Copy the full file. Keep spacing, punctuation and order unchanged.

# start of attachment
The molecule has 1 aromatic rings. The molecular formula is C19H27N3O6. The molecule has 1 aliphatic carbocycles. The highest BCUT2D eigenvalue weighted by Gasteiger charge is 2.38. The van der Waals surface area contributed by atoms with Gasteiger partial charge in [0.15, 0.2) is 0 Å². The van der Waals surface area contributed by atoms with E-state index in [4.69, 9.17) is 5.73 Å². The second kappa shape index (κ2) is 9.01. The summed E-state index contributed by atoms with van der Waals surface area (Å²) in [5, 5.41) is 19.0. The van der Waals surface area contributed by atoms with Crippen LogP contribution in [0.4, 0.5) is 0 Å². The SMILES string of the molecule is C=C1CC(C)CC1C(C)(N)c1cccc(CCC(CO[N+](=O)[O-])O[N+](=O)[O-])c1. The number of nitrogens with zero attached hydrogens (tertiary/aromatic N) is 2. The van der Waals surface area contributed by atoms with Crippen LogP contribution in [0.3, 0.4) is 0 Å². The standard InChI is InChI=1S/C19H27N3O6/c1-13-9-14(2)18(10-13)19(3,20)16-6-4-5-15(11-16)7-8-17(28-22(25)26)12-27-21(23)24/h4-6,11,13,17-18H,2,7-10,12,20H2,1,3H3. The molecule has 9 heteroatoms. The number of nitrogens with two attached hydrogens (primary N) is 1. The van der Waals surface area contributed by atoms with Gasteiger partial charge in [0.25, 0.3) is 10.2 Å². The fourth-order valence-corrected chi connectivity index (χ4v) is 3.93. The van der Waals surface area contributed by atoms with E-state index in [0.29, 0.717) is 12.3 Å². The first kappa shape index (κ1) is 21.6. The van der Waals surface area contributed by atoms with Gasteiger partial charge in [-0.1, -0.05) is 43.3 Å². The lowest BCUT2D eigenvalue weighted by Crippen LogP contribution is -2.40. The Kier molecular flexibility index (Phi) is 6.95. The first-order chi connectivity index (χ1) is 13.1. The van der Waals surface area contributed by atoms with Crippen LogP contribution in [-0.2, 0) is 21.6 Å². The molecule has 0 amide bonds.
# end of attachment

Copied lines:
The molecule has 1 aromatic rings. The molecular formula is C19H27N3O6. The molecule has 1 aliphatic carbocycles. The highest BCUT2D eigenvalue weighted by Gasteiger charge is 2.38. The van der Waals surface area contributed by atoms with Gasteiger partial charge in [0.15, 0.2) is 0 Å². The van der Waals surface area contributed by atoms with E-state index in [4.69, 9.17) is 5.73 Å². The second kappa shape index (κ2) is 9.01. The summed E-state index contributed by atoms with van der Waals surface area (Å²) in [5, 5.41) is 19.0. The van der Waals surface area contributed by atoms with Crippen LogP contribution in [0.4, 0.5) is 0 Å². The SMILES string of the molecule is C=C1CC(C)CC1C(C)(N)c1cccc(CCC(CO[N+](=O)[O-])O[N+](=O)[O-])c1. The number of nitrogens with zero attached hydrogens (tertiary/aromatic N) is 2. The van der Waals surface area contributed by atoms with Crippen LogP contribution in [0.3, 0.4) is 0 Å². The standard InChI is InChI=1S/C19H27N3O6/c1-13-9-14(2)18(10-13)19(3,20)16-6-4-5-15(11-16)7-8-17(28-22(25)26)12-27-21(23)24/h4-6,11,13,17-18H,2,7-10,12,20H2,1,3H3. The molecule has 9 heteroatoms. The number of nitrogens with two attached hydrogens (primary N) is 1. The van der Waals surface area contributed by atoms with Gasteiger partial charge in [0.25, 0.3) is 10.2 Å². The fourth-order valence-corrected chi connectivity index (χ4v) is 3.93. The van der Waals surface area contributed by atoms with E-state index in [0.29, 0.717) is 12.3 Å². The first kappa shape index (κ1) is 21.6. The van der Waals surface area contributed by atoms with Gasteiger partial charge in [-0.1, -0.05) is 43.3 Å². The lowest BCUT2D eigenvalue weighted by Crippen LogP contribution is -2.40. The Kier molecular flexibility index (Phi) is 6.95. The first-order chi connectivity index (χ1) is 13.1. The van der Waals surface area contributed by atoms with Crippen LogP contribution in [-0.2, 0) is 21.6 Å². The molecule has 0 amide bonds.